With open arms, German cities struggle with migrant surge

Munich, Sept 12: Arriving by the thousands, refugees stream in to the swamped southern German city of Munich, the entry point to their "Eldorado" which officials say is starting to burst from the influx.

"At least 10,000 people" were expected at the train station in the Bavarian capital today, said Eva Hinglein, spokesperson for the Upper Bavaria district. Between midnight and 10:30 am, authorities counted 3,600 migrants.

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German cities struggle with migrants

Munich Mayor Dieter Reiter has said that he is "very concerned with the developments".

"We no longer know what to do with refugees," Reiter said so far this year, 450,000 refugees have arrived in Germany, including 37,000 in the first eight days of September, Vice Chancellor Sigmar Gabriel told parliament on Thursday.

As the newcomers arrived, some onlookers at the Munich station held welcome signs to greet them. But it was far less than the scene several days ago when cheering volunteers handed out groceries and children's toys.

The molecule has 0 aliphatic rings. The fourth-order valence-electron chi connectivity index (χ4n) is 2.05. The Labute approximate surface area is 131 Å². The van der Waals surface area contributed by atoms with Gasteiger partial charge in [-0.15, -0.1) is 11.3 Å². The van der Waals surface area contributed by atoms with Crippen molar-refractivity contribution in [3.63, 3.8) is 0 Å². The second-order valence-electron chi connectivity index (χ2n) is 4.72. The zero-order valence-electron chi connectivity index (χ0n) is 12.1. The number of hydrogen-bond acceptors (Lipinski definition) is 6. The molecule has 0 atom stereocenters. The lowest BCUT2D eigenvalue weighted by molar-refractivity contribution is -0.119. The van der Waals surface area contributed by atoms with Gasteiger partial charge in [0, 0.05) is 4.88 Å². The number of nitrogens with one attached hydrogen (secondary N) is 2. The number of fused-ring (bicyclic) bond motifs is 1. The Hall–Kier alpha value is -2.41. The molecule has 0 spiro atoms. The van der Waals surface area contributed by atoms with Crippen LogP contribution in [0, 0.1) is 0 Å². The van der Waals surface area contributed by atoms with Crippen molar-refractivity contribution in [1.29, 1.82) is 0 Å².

The cheers have been replaced by a sort of grim routine: as soon as migrants get off the train, police shepherd them to welcome centres to begin their registration. Still the attitude among the arrivals remains one of gratitude.

We no longer know what to do with refugees: Reiter

"The problem isn't them (the Germans), it's just that's there are too many people", a 22-year-old Syrian refugee Adel told AFP. Despite this surge, "they welcome us anyway, they welcome us with everything, food, everything."

"They are so nice in Austria and Germany," he added. But Munich is quickly reaching capacity. "We think that 5,000 people tonight will not know where to go," to spend the night, said a local official, Christoph Hillenbrand.

He said many of the migrants will have to make do with mats on the ground. To help accommodate them, the city with the help of the army has installed beds on its fair grounds.

German media has reported the possibility of a large welcome centre to open in the north, hopefully taking some of the pressure off of southern cities like Munich. But the government has not confirmed it.


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